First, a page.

How Did You Go From Teaching To Writing?

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Several readers asked if I could share how I transitioned from teaching to freelance writing. In many respects, the journey of change applies to anyone in a life transition with finding your strengths, setting goals, and planning action steps.

Leaving Teaching

I left full-time teaching when AJ was born. When some financial challenges hit, I considered going back to the classroom but knew I didn’t have the stamina to both teach and parent. But, what would I do instead?

What Are My Strengths?

I read the book, Strengths Finder 2.0 by Tom Rath and published by Gallup after a friend recommended it. The premise of the book is we should build on our strengths instead of trying to strengthen weaknesses. The Clifton StrengthsFinder™ very specifically defines strengths, or talents, in ways I hadn’t considered before.  For example, you’re not just “good with people” – instead it’s more detailed – you’re good with communication, woo (building rapport), empathizing, or including others.

Here are the 34 talent themes in the context of leadership:

Strengths-Based Leadership (Gallup Press, January 2009)

After I read the book, I took the test and discovered my five strongest talents which frankly surprised me such as “intellection”. (I didn’t realize how much my curiosity to learn new things motivated me!) Looking at my strengths helped me to discover that I really wanted to be a writer.

Make and Implement an Action Plan

I set very specific goals for myself and action steps to achieve my goals.

Goals: I would get an article published in three months and make money in six months.

My actions steps to achieve these goals would be:

      • Read books / websites about freelancing
      • Read books / websites about the craft of writing
      • Read books / websites about being an entrepreneur
      • Create a website
      • Use LinkedIn to the greatest advantage
      • Attend networking events
      • Take classes to improve my writing (Lighthouse Writers, Mediabistro)
      • Network with people in my classes, in my address book, everyone (- thinking always what can I give them? not what can they give me?)
      • Start a critique group with other writers
      • Join entrepreneur groups (I joined Ladies Who Launch and an Entrepreneur Mastermind group.)
      • Get business cards –for the first time in my life

One thing I knew for sure, I wanted to make money. Writing wasn’t going to be a hobby. Having an entrepreneur husband, I knew I’d need to work hard, lose sleep, and give it 150%.  There are tons of great writers in the world. The only way to be competitive would be to focus on both 1) the craft of writing and 2) building a strong brand and business.

I’ve met many people who say they want to be writers. Do it. But don’t say you’re going to do it, or you’re thinking about it. Do it or don’t. The best illustration of the difference between trying and doing is from Anthony Robbins as told by Michael Hyatt

Recently, I watched Tony Robbins [Warning: rough language] give similar advice to a woman who was struggling in her marriage. She stood up in one of his seminars to ask a question. She complained that she had “tried everything” to improve her relationship with her husband but nothing had changed.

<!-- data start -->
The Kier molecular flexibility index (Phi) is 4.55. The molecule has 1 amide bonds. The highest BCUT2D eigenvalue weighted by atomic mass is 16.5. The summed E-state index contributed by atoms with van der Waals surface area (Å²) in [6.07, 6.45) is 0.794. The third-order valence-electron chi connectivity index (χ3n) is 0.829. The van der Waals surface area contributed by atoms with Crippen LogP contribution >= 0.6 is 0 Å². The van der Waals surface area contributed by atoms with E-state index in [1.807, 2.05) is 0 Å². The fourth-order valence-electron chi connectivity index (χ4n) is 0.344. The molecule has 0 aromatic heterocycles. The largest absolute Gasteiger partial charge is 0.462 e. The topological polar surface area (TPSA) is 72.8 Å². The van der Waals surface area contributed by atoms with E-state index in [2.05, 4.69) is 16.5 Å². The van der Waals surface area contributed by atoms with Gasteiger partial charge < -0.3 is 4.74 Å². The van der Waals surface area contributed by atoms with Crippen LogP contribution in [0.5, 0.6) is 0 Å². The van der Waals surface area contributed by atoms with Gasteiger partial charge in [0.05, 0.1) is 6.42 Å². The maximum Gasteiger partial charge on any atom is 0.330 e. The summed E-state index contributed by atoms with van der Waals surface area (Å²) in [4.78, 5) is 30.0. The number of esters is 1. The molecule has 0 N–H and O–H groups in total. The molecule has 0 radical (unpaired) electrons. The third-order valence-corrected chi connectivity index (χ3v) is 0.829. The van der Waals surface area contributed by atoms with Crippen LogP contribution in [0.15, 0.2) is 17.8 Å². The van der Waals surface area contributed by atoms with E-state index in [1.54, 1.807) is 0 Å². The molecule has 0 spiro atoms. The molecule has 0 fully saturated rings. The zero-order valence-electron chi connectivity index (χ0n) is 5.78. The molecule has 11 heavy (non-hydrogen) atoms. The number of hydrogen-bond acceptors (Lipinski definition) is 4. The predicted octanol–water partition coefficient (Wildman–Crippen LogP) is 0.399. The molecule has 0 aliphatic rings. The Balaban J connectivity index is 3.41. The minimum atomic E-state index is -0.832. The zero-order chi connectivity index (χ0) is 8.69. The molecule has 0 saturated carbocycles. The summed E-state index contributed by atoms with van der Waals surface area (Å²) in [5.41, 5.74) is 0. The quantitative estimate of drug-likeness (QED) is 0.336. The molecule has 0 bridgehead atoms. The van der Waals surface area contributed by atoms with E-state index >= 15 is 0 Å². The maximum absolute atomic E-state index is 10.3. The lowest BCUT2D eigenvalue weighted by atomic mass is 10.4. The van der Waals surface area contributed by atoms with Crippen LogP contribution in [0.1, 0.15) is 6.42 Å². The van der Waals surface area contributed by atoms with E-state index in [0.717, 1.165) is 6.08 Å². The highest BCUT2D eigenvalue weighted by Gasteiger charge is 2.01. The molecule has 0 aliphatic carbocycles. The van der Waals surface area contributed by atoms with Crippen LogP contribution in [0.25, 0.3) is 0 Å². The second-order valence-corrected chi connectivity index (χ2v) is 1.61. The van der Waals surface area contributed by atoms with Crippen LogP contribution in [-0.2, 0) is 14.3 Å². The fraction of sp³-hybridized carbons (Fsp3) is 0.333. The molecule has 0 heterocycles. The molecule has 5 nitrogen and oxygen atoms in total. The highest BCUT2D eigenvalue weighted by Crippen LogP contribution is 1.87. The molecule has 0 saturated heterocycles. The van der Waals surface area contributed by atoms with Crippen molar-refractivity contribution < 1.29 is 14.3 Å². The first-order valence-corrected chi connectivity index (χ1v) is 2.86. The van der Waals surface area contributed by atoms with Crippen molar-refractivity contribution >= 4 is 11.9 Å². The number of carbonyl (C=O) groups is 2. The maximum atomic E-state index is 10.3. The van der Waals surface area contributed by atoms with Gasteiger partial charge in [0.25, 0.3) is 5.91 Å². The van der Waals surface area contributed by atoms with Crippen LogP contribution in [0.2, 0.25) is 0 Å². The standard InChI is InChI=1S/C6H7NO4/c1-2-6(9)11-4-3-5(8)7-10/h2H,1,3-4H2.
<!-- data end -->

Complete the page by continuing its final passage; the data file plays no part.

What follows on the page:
Tony went on to make a distinction that I think is vitally important. He asked the woman to try to pick up the chair she was sitting in. She turned around and picked up the chair.

Tony said, “No, you picked it up. I said try to pick it up.”

The woman looked confused. Tony reiterated, “Try to pick it up.” The woman just stood there, not knowing what to do.

Tony continued, “No, now you’re not picking it up. I said try to pick it up.” Again, she picked up the chair.

Again, Tony, said, “No, you picked up the chair. I asked you to try and pick it up. You either pick it up, you don’t pick it up, or you try to pick it up.”

You either do or you don’t. You have to decide if you are ready for a huge amount of work and commitment because that’s what it takes.

Work Your Hardest, Learn Every Day

So no matter what your business, you work like heck to learn how to market yourself and how to improve your craft. On Twitter, I followed writers and bloggers and clicked through to their blogs, read everything I could and learned so much — all for free. In fact, I learned best practices in social media by reading tweets, blogs, and Googling what I wanted to know. I Googled everything from — “how do you set up a Facebook page?” to “how do you program a blank space in your blog using CSS?” to “best writing portfolios.” I also checked out stacks of books from the library which I read, took notes on, and applied. I spent money only on writing classes, and business necessities like a website and business cards.

The information is out there. All you have to do is Google it. And be teachable.

Listen to other people.

Give what you can to others, it will come back to you someday.

Find your tribe online or in person.

Show up.

(And, I’ll be honest, I’m done having coffee with people who want to learn about blogging and “pick my brain.” Everything you need to learn is on the Internet. Look it up.)

Ignore the Inner Critic

Enough said.

There will always be better writers. Oh, well. I can still be good, improve, and make a living. I tell my inner critic to shut it and move on. There’s only one me.

What transition have you gone through in your life that required taking a look at your strengths and setting new goals?

READ NEXT: Becoming a Writer, Part II

Next, I’ll cover the basics of freelance writing, new goals, why it’s important to focus on your expertise, and my photoshoot for Parenting magazine.

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  1. WOW! Great information…I’ve never thought about it in that way. Thanks!